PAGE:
To work at any Vail resort location, which include Vail, Beaver Creek, Keystone and Breckenridge; you must present documents establishing your legal eligibility for employment. For US citizens, acceptable documents are:

  • A Passport

  • A social security card and a Drivers License,

  • A social security card and a birth certificate

  • Foreign Applicants can use:

  • An unexpired foreign passport with I-551 stamp or attached INS Form I-94 indicating unexpired employment authorization.

  • An Alien Registration Receipt Card with photograph (INS Form I-151 or I-551)

  • An unexpired Employment Authorization Card (INS Form I-688A).

Within two years of employment, you will be required to obtain a US Social Security number.

Every year, Vail Resorts sponsors foreign applicants for an H-2B Visa. These Visas are job specific. You cannot change positions throughout the season.


Vail Resorts offers health insurance as well as end of year bonuses in some departments. Employee discounts are available at local merchants.

Beaver Creek

Beaver Creek is perhaps the most upscale resort in the Vail Resorts family. Some employee housing is available for seasonal full time employees. In the fall, beaver Creek conducts job fairs in New York, Philadelphia, Cape Cod, Chicago, Milwaukee, Madison WI., Minneapolis, Austin, Dallas and Denver. Contact for information.


Breckenridge is one of Vail Resort’s two Summit County Ski Areas.

Summit County provides a free transportation system. The town of Breckenridge is a year round thriving resort community, filled with bars, restaurants, shops and cultural activities. Breckenridge Resort has housing for both seasonal and year round employees. If you are unable to obtain housing through the company, the town of

Dillon offers the most economical housing in summit County. The classifieds in the Summit Daily News are a good source of housing information.


Keystone has a large amount of employee discount housing. Their Employee Center offers a $3 Supper Club, as well as free Internet access. Night skiing is open 5-7 days a week, so you can ski or ride even if you have a day job! You can call their job line at 888-SKI-JOB-1.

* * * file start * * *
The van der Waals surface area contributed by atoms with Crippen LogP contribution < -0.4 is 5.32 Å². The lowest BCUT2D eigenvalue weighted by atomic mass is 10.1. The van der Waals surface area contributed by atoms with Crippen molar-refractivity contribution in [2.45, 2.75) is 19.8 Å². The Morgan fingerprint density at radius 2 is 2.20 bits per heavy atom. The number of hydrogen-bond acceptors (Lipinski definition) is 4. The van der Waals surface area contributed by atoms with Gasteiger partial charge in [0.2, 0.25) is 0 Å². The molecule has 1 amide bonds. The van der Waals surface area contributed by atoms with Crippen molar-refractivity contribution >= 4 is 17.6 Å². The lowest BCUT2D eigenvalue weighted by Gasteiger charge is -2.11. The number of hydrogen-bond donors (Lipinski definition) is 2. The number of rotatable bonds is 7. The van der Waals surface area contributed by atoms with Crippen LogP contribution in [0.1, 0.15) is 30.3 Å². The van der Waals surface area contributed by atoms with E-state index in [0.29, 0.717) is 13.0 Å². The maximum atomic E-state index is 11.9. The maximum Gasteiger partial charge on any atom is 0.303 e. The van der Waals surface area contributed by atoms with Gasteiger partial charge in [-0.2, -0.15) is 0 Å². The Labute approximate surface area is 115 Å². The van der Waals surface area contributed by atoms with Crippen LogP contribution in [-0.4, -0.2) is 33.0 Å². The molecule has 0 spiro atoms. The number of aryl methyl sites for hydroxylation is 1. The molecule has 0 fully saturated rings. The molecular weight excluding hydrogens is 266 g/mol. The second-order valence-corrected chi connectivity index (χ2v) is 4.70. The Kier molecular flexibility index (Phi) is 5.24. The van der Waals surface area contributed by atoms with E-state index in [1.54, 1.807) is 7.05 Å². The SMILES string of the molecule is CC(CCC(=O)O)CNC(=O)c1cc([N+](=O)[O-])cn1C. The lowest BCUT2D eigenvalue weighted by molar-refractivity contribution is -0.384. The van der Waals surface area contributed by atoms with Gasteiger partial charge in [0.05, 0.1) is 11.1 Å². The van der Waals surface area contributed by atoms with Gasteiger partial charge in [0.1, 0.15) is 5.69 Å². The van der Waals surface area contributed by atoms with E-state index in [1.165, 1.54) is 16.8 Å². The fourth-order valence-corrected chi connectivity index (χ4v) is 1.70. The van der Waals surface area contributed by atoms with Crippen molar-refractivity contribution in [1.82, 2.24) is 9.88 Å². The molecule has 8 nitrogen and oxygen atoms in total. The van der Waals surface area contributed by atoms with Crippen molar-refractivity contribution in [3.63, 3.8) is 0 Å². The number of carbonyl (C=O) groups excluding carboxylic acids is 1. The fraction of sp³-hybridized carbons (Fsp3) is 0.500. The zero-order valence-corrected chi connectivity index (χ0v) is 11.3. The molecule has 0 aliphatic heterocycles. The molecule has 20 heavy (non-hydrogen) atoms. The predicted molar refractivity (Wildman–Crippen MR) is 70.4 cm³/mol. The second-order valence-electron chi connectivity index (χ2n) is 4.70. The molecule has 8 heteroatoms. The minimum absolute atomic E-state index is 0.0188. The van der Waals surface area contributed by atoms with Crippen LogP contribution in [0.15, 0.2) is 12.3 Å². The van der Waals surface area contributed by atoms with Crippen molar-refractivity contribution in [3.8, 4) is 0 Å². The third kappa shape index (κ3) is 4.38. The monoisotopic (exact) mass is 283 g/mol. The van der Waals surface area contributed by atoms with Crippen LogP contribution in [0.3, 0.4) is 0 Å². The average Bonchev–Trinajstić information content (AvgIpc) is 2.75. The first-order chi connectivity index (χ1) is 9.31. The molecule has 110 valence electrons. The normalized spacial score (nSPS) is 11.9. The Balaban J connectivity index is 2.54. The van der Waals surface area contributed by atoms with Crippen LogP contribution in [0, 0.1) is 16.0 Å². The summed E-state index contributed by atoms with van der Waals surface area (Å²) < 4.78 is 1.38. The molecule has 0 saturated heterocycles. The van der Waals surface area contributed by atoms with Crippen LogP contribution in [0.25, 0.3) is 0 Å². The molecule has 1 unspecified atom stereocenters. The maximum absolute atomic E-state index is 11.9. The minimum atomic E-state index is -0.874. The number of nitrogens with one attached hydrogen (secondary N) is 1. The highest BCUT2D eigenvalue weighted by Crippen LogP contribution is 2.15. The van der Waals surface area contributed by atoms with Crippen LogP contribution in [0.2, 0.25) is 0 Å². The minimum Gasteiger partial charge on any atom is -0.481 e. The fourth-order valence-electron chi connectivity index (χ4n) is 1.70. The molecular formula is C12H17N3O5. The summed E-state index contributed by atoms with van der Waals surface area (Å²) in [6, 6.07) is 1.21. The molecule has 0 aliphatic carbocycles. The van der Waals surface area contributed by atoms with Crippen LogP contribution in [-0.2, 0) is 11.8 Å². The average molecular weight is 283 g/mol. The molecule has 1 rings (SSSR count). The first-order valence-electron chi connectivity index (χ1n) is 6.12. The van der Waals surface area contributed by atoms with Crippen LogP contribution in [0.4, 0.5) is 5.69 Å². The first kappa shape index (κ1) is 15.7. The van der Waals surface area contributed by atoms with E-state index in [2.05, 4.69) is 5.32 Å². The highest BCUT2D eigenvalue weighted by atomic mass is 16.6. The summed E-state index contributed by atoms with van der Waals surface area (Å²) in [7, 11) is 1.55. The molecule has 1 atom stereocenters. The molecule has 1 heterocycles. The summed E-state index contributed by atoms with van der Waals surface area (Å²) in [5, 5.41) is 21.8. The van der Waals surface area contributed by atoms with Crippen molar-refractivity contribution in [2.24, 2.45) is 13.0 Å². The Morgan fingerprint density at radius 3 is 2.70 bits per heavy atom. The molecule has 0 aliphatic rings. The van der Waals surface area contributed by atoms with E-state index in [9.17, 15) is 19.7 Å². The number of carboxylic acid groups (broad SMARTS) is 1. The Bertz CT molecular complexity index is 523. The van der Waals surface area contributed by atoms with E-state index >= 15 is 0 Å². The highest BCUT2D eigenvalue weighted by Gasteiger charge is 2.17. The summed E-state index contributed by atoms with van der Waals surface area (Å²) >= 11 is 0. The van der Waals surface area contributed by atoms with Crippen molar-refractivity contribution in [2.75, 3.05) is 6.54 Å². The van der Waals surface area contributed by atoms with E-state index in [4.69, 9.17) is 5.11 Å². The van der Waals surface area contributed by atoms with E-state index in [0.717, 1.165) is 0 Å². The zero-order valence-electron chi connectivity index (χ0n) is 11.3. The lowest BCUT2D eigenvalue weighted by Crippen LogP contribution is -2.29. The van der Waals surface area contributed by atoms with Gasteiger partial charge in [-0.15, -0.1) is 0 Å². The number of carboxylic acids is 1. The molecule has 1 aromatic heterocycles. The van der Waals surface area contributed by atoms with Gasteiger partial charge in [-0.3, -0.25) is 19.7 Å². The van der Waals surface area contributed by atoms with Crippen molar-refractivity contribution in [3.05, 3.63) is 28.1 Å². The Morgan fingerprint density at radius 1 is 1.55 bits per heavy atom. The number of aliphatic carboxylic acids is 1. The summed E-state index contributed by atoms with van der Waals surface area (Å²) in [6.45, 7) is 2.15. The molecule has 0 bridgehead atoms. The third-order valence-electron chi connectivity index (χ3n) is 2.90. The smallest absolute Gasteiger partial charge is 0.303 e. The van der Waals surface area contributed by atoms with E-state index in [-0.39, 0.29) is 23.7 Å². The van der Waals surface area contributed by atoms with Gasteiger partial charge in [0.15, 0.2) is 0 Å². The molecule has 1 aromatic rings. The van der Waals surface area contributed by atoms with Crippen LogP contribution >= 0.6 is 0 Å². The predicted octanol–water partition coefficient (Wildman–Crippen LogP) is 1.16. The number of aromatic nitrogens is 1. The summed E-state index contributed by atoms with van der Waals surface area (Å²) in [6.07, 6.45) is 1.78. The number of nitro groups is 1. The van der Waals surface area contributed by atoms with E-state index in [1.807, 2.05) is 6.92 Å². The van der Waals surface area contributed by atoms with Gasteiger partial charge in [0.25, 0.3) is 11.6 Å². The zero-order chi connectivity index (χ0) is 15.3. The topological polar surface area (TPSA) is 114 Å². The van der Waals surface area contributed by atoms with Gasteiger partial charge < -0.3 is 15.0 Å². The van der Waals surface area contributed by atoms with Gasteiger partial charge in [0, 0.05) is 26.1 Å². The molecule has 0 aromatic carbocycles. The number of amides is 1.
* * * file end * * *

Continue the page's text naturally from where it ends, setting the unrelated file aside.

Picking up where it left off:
Vail Mountain itself is the biggest of the companies ski areas. Some housing is offered to employees. Call their Human resource office at 970-479-3062 for information.

Ski or Snowboard Instructor

Teaching skiing or snowboarding can be an exciting and challenging job. Your days as an instructor will have their fair share of rewards and frustrations. Although the policy differs depending on the resort, many ski areas have rookie instructors start in the children’s ski school. The primary complaint that snow sport instructors have is that newer instructors usually teach the beginner classes. If they are teaching full time, they may not get enough time to practice their own advanced skills. However, if you truly love the sport and you are a natural teacher, snow sport instruction can be a rewarding career.

Getting Hired as a Ski or Snowboard Instructor

While many people are excited about learning a snow-sport, some are coerced to come to class by significant others, friends or parents. For this reason, your people skills will be equally, and sometimes more important than your athletic skills. That being said, you skills should be at least at the upper intermediate level prior to applying for the job. At the hiring clinic, you will be judged by your skiing or snowboarding skills, group dynamics and appearance.

A typical hiring clinic trainer will have you teach some sort of activity to your fellow instructor candidates. It will not usually be related to snow sport skills. The trainer will be trying to assess your teaching skills. Your “appearance” qualifications will differ from resort to resort. For example here are some of the appearance/grooming guidelines from Vail Resorts: